Laparoscopic or ‘keyhole’ spaying of bitches is now firmly established at our Alton surgery and its introduction has been a great success – engaging vets, nurses and clients alike with this new minimally invasive technique. Currently 1 in 5 spays are done by this method and the approach is becoming more popular. The advantages over the conventional ‘open’ technique are smaller wounds, less discomfort and significantly faster recovery post-surgery. The procedure involves operating using instruments introduced through two small holes whilst an additional hole allows a camera to be introduced to display images taken inside the abdomen. These are projected onto a screen in front of the surgeons.
The laparoscopic spay procedure differs from the conventional surgical technique in that only the ovaries are removed (ovariectomy) in the former whilst in a traditional ovariohystectomy the uterus (womb) is removed as well. The newer approach is widely used in other countries and becoming more frequent in the UK. Removing the ovaries only offers the same advantages as the ovaries are the source of female hormone and their removal takes away the ability to display signs of heat and ovulate, and problems with the remaining ‘redundant’ uterus appear almost unheard of. The most common complaint affecting the uterus in later life is infection (pyometra) but this problem only occurs to a uterus under the influence of female hormone, so the ovary removal negates this risk.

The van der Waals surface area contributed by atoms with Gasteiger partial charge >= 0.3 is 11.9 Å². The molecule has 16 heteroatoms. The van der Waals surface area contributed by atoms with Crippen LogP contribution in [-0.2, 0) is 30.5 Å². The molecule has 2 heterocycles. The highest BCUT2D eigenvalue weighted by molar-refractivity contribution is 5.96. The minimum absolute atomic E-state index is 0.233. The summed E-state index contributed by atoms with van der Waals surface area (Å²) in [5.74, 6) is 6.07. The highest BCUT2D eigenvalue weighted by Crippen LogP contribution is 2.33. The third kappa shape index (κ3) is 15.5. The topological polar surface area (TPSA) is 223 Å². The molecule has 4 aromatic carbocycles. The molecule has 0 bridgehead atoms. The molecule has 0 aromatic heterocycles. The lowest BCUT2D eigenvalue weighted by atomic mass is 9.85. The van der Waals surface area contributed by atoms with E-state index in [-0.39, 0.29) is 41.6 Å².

A laparoscopic spay takes place under general anaesthetic with a team of 2 vets and 2 nurses with all the usual anaesthetic monitoring in place; the abdomen is inflated with inert gas (CO2) to allow room for manoeuvre and the patient is given intravenous fluids to support the circulation. Due to the size of the instruments relative to the 'space available', the procedure will not be suitable for small dogs (animals weighing approximately less than 10kg).
In some instances (reported at approx. 3% of cases), it may not be possible to operate through the small incisions and if this is discovered at the time of surgery, then the surgery is merely 'converted' into a traditional technique.
In view of the investment a laparoscopic spay will cost £150 more than the conventional ovariohystectomy. The equipment used will enable us to carry out other abdominal surgeries and investigations in a less invasive manner.
Clients whose pets are members of our Pet HealthCare Plan will be entitled to a 10% discount on these prices.